By Jim Taylor, Editor MACS ACtion Magazine
— After a lengthy investigation and prosecution, the state of California settled with NRG Energy and its subsidiary Dynegy for $120 million in a matter related to installing public charging stations for pluggable EVs. Under the agreement, twenty mil was to be paid to the state, and the agreement required the company to spend most of the rest to install “Freedom Stations” as part of the Electric Highway program.
That didn’t sit well with Ecotality, a competitor for the charging station contracts. The company has now filed a lawsuit charging that the settlement makes NRG “the default provider of charging stations” and that the company is “being punished” to use its own products.
— Got an ’01-05 Honda Civic that’s a little tired? Send your car and $24,000 to the ChargeCar project at Carnegie Mellon University in Pittsburgh, Pa and they’ll send you back an electric car. The conversion is complete with everything needed, including an updated dash display. They say the electro-Civic is good for about 40 miles of range under the usual “normal conditions.”
— The headline said “California cuts hydrogen fuel funds,” but that’s not all of the story. The
California Energy Commission decided to re-examine nearly $30 million in grants, most of which would go to two private companies who were to build hydrogen refueling stations in the state.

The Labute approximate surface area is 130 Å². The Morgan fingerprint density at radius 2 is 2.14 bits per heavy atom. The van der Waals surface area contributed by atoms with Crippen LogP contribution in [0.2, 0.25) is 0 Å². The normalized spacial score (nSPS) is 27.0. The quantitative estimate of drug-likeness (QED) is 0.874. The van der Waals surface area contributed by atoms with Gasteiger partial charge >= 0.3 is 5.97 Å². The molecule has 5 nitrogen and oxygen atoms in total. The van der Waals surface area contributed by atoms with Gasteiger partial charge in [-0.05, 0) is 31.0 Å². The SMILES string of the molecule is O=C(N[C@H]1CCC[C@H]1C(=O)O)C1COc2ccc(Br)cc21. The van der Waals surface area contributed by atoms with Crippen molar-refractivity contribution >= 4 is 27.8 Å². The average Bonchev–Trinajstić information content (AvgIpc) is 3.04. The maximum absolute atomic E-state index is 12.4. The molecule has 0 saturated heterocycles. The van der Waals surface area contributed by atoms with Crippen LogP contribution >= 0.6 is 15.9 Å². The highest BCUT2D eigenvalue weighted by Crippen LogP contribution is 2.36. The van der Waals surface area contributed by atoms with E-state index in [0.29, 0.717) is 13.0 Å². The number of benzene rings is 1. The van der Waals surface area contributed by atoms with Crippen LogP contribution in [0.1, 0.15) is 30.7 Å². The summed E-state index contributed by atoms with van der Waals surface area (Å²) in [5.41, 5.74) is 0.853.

Air Products and Linde Group were the prime players selected by the California Fuel Cell Partnership, an industry development group including Chrysler, General Motors, Honda, Hyundai, Nissan, VW and Toyota. All of the OEMs are working on hydrogen fueled vehicles.
The state is evaluating whether the two suppliers were a little too cozy with each other and whether any collusion occurred.
— Toyota’s Prius in all its guises — including the recent C, V, and Plug-in models — has become the best selling car in Japan, and according to some stats, the third most popular car in the world. U.S sales numbers are respectable, up 42% for the first three months of this year compared to last, and continue to grow.
And yet, while Booz & Co’s “U.S. Automotive Industry Survey and Confidence Index” predicts that alternative powertrains may carve out 10% of the market in the next eight years, few believe it can happen without government support through tax incentives or rebates. Additionally, many said the higher initial costs of such vehicles was a stumbling block to general acceptance.
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